Getting around Gift Tax in US

I’ve been transferring money to my fiance’s account to help her pay her student loans. I just realized that I went past my yearly gift tax allowance for her ($14,000 for 2013) by $3,000. I realize I’ll need to state this in my taxes for next April.

Unfortunately, she has a few more loans that I’d like to help her pay off. I don’t want to create more gift tax by transferring her more money this year. However, if I write a check to both of her parents for $8,000 each. Then both of her parents write her (their daughter/my fiance) a check for the same amount. This would give my fiance a total of $16,000. Will I or anyone involved (my fiance or her parents) be taxed or incur any fees for doing this?

Also, by writing a check to her parents, which then write a check of the same amount to her will I still only need to report the $3,000 I went over for gift tax or will the amount be higher?

I’m not getting married till next year and we would like to pay off her student loans before they accrue any more interest. I’d write a check to the loan company if I could, but they only accept payment through my fiance’s bank account.


3 Responses to “Getting around Gift Tax in US”

  1. In 2015 there’s a $5.43M (That’s million, as in 6 zeros) estate exemption. Even though it’s $14K per year with no paperwork required, if you go over this, a bit of paperwork will let you tap your lifetime exemption. There’s no tax consequence from this.

    The Applicable Federal Rate is the minimum rate that must be charged for this to be considered a loan and not a gift. DJ’s answer is correct, otherwise, and is worth knowing as there are circumstances where the strategy is applicable. If the OP were a high net worth client trying to save his estate tax exemption, this (Dj’s) strategy works just fine.

  2. As I understand it, US federal gift tax doesn’t kick in at all until one person gives more than about $14,000 in a single year. (So a couple can give someone $28,000.)

    If you want to give more than that in a lump sum while avoiding gift tax, one workaround is to structure it as an intra-family loan. Basically, you write (and formally register) a loan for the amount, then gift them with up to the limit for them to pay off that loan. The IRS requires that you charge interest on this loan, but the rates are pretty minimal and of course you can incorporate that in the gift. The downside is that the interest income you’re required to take is taxable, but that’s a comparitively small sum. (On the other hand, if the loan is a mortgage against real property, and properly filed as such, the interest paid may be deductable for the person you’re giving the money to.)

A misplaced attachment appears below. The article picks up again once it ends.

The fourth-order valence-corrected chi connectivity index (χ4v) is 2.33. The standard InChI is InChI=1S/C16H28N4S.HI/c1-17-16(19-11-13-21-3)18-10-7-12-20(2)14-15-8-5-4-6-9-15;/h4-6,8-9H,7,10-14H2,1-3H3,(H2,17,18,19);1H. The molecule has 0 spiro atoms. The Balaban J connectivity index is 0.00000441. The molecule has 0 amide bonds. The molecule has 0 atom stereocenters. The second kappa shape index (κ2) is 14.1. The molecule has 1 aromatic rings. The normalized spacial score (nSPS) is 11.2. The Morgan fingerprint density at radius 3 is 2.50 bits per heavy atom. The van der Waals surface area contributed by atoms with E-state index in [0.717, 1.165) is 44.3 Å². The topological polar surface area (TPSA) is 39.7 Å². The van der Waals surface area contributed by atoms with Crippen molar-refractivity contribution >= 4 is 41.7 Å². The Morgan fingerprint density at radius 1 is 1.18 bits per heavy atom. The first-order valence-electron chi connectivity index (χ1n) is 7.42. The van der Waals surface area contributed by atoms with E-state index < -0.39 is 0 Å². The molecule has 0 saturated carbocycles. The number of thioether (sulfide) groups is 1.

Doing this properly requires a tax accountant or lawyer who has a clue about the right legalese to make it work. However, there are starting to be some services which specialize in this, doing it for a fixed fee. I used one of those recently, which is why I’m somewhat familiar with this process; they made it about as much of a fill-out-the-forms process as they could, but it still took a few weeks for me to figure out which options were best for my needs.

  3. I’m a long way from an expert on this, but it seems to me you can loan your fiance enough money to pay off her loans, and that incurs no tax penalty. When you are married you can write off the loan without a tax penalty since she is your spouse. I would expect that you can reclassify a gift as a loan for a tax year you haven’t yet filed for – or she can give you the money back and you immediately make her a loan for the same amount.

    As the comments and this question would indicate, a loan at below an approved rate would be considered a gift. However you do appear to be able to loan her the money at an approved rate, and gift her the interest payments, which should be less than the gift tax limit. You would need to write up a loan document. Once you are married you should be able to make another gift to pay off the loan.